Oedipus’ life was a series of tragedies from birth to the point of blindness. This tragedies can be assumed to stem out of the fact that Oedipus ’ was an individual with a strong character which made him want to know the truth and as a result the tragedies befall him out of free will.
However, Oedipus was already doomed to succumb to the fate which was foretold long before his birth via the oracle which was at Delphi. From the time the oracle predicts this to Oedipus’ parents Jocasta and Laios, they immediately take action to ensure that the oracle is not fulfilled. Little do they know that the fate of Oedipus’ will come to occur in their lives which would be a series of tragedies that blindly lead them to believe that the oracle would not be fulfilled.
From an initial reading, most readers assume that the tragedies that befall Oedipus and his family are mere actions of free will by both Oedipus, his parents and the shepherd but it is actually the fate that was already predicted by the oracle which leads to all the tragedies that Oedipus goes through in the entire play. The essay thus intends to show that it was due to fate that the tragedies befell Oedipus rather than free will as it appears.
Oedipus’ parents try to avoid the fate that the oracle predicts concerning Oedipus. They send the shepherd to get rid of the child by leaving the child in the jungle so that he might die due to exposure but instead the shepherd does not leave Oedipus to die, rather, he takes him to his home country and Oedipus is left under the care of the queen and king of Corinth.
“Come, then, say, on. Rememberest thou a boy Thou gav`st me once, that I might rear him up As mine own child?” (Sophocles 1168)This causes Oedipus to believe that the queen and king of Corinth are his real parents which causes him to flee from them to escape the fulfillment of the oracle but finally this belief acts a catalyst for the fulfillment of the oracle and Oedipus and his parents (Jocatsa) are forced to come to the realization that they could not control fate.
Fate also plays a tricky game on Oedipus when in his attempts to discover the person responsible for the death of Laios; he comes to know that it was actually him who killed his own father.
Oedipus met with his father and killed him believing that it was a group of bandits while in actual senses it was his father. His quest to discover what happened to the king Laios leads him to his predetermined fate, ‘Tis enough”.
Oedipus replies, I cannot yield my right to know the truth” Oedipus finds it difficult to restrain himself from looking for the truth even though he has already been warned that the truth might lead to disaster on his part. “Whom did he speak of? Care not thou for it, But wish his words may be but idle tales.” (Sophocles 1176).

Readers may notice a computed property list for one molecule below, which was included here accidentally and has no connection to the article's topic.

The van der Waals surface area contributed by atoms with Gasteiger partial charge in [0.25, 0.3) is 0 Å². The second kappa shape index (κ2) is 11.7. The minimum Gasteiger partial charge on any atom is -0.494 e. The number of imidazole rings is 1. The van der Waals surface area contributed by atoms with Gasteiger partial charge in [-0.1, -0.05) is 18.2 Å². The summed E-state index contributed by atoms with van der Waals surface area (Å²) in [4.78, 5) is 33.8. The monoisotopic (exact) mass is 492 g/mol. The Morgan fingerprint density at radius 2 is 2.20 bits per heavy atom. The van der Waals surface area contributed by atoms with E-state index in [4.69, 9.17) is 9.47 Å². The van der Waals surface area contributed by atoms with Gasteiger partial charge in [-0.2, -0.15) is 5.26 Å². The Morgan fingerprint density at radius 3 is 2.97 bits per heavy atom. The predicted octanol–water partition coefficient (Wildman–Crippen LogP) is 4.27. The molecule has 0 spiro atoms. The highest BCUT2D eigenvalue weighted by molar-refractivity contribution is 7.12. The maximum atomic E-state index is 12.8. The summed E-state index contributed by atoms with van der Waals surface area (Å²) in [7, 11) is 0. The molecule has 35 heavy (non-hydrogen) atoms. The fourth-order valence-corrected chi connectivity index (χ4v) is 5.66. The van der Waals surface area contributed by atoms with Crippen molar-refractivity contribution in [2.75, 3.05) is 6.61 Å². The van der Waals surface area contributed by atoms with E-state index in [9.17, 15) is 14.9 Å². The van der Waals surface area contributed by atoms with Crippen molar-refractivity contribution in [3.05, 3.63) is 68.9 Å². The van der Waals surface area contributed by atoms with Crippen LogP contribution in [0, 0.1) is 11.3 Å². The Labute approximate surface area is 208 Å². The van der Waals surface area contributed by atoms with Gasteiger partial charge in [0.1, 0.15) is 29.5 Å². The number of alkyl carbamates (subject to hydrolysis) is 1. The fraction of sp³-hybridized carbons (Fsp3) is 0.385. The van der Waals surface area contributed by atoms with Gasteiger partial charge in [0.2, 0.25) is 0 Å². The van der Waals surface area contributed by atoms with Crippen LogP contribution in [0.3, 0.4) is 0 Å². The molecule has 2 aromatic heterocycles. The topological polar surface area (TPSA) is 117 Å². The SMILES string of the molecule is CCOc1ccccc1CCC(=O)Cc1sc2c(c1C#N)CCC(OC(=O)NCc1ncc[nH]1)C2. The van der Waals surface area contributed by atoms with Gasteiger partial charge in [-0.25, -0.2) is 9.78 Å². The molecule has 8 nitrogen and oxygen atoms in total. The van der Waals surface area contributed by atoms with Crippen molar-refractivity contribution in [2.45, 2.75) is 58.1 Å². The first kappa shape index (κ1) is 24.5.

Jocasta tries to steer away Oedipus from venturing into asking more questions because she had already deciphered the end of the story. Had he listened to what he was told instead of being stubborn then maybe the fate would not have been completely fulfilled.
It so happens that the priest who is currently in Apollo is blind and Oedipus mocks him by telling him that he can never be blind but fate has it that he would be the one responsible for gouging out his eyes leading to blindness. “Woe! woe! woe! woe! all cometh clear at last.
O light, may I ne`er look on thee again, Who now am seen owing my birth to those To whom I ought not, and with whom I ought not In wedlock living, whom I ought not slaying.” (Sophocles 1200).
At this point Oedipus prefers that he would rather be blind so that he would no longer look upon the evils of the world and those that he had already done. Fate had it therefore that he should become blind despite the fact that he had been mocking the priest
In Oedipus the king, Sophocles raises various questions about fate, should individuals be concerned in knowing their fate instead of living their lives freely or after knowing ones fate, which action is best to take. To ignore fate and live life, or to try as much as possible to control and evade fate.
Oedipus and his parents know their fate and try as much as possible to control this fate but all their actions lead them to the fulfillment of the oracle. Thus, it can be concluded that had Jocasta and Liaos lived their lives without seeking to know their fate then they would have lived happily and the same applies to Oedipus.
Sophocles. Oedipus the King. E.d Cavender, Kenneth. San Francisco: Chandler Pub. Co, 1961.